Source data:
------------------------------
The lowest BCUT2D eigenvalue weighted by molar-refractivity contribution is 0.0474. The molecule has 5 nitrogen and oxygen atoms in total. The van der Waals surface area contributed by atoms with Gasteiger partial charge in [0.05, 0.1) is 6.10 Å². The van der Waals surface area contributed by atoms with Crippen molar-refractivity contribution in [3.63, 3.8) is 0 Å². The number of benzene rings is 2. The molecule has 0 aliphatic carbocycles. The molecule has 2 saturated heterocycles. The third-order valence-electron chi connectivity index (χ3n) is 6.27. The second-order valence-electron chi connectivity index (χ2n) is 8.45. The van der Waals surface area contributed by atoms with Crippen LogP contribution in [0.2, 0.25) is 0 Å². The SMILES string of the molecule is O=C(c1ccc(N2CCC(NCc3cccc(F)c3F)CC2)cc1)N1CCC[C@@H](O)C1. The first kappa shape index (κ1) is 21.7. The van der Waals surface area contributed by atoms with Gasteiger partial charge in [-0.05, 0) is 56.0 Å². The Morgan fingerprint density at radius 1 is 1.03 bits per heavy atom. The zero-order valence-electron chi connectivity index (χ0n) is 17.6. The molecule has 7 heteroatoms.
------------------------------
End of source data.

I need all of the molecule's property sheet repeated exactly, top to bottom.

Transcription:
The lowest BCUT2D eigenvalue weighted by molar-refractivity contribution is 0.0474. The molecule has 5 nitrogen and oxygen atoms in total. The van der Waals surface area contributed by atoms with Gasteiger partial charge in [0.05, 0.1) is 6.10 Å². The van der Waals surface area contributed by atoms with Crippen molar-refractivity contribution in [3.63, 3.8) is 0 Å². The number of benzene rings is 2. The molecule has 0 aliphatic carbocycles. The molecule has 2 saturated heterocycles. The third-order valence-electron chi connectivity index (χ3n) is 6.27. The second-order valence-electron chi connectivity index (χ2n) is 8.45. The van der Waals surface area contributed by atoms with Crippen LogP contribution in [0.2, 0.25) is 0 Å². The SMILES string of the molecule is O=C(c1ccc(N2CCC(NCc3cccc(F)c3F)CC2)cc1)N1CCC[C@@H](O)C1. The first kappa shape index (κ1) is 21.7. The van der Waals surface area contributed by atoms with Gasteiger partial charge in [-0.05, 0) is 56.0 Å². The Morgan fingerprint density at radius 1 is 1.03 bits per heavy atom. The zero-order valence-electron chi connectivity index (χ0n) is 17.6. The molecule has 7 heteroatoms.